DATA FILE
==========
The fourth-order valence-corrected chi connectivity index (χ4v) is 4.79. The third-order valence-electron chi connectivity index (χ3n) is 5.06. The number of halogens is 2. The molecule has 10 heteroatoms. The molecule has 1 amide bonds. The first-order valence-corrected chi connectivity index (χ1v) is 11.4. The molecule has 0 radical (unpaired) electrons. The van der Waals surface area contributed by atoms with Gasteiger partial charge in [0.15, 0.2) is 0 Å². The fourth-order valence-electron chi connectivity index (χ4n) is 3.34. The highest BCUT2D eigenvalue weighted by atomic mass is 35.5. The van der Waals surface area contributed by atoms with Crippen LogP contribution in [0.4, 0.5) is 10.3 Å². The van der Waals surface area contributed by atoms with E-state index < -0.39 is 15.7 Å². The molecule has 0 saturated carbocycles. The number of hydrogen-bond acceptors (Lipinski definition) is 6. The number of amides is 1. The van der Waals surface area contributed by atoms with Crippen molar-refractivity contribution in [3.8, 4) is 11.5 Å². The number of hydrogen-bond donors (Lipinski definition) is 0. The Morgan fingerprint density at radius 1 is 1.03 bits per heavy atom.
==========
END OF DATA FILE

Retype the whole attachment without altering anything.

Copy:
The fourth-order valence-corrected chi connectivity index (χ4v) is 4.79. The third-order valence-electron chi connectivity index (χ3n) is 5.06. The number of halogens is 2. The molecule has 10 heteroatoms. The molecule has 1 amide bonds. The first-order valence-corrected chi connectivity index (χ1v) is 11.4. The molecule has 0 radical (unpaired) electrons. The van der Waals surface area contributed by atoms with Gasteiger partial charge in [0.15, 0.2) is 0 Å². The fourth-order valence-electron chi connectivity index (χ4n) is 3.34. The highest BCUT2D eigenvalue weighted by atomic mass is 35.5. The van der Waals surface area contributed by atoms with Crippen LogP contribution in [0.4, 0.5) is 10.3 Å². The van der Waals surface area contributed by atoms with E-state index < -0.39 is 15.7 Å². The molecule has 0 saturated carbocycles. The number of hydrogen-bond acceptors (Lipinski definition) is 6. The number of amides is 1. The van der Waals surface area contributed by atoms with Crippen molar-refractivity contribution in [3.8, 4) is 11.5 Å². The number of hydrogen-bond donors (Lipinski definition) is 0. The Morgan fingerprint density at radius 1 is 1.03 bits per heavy atom.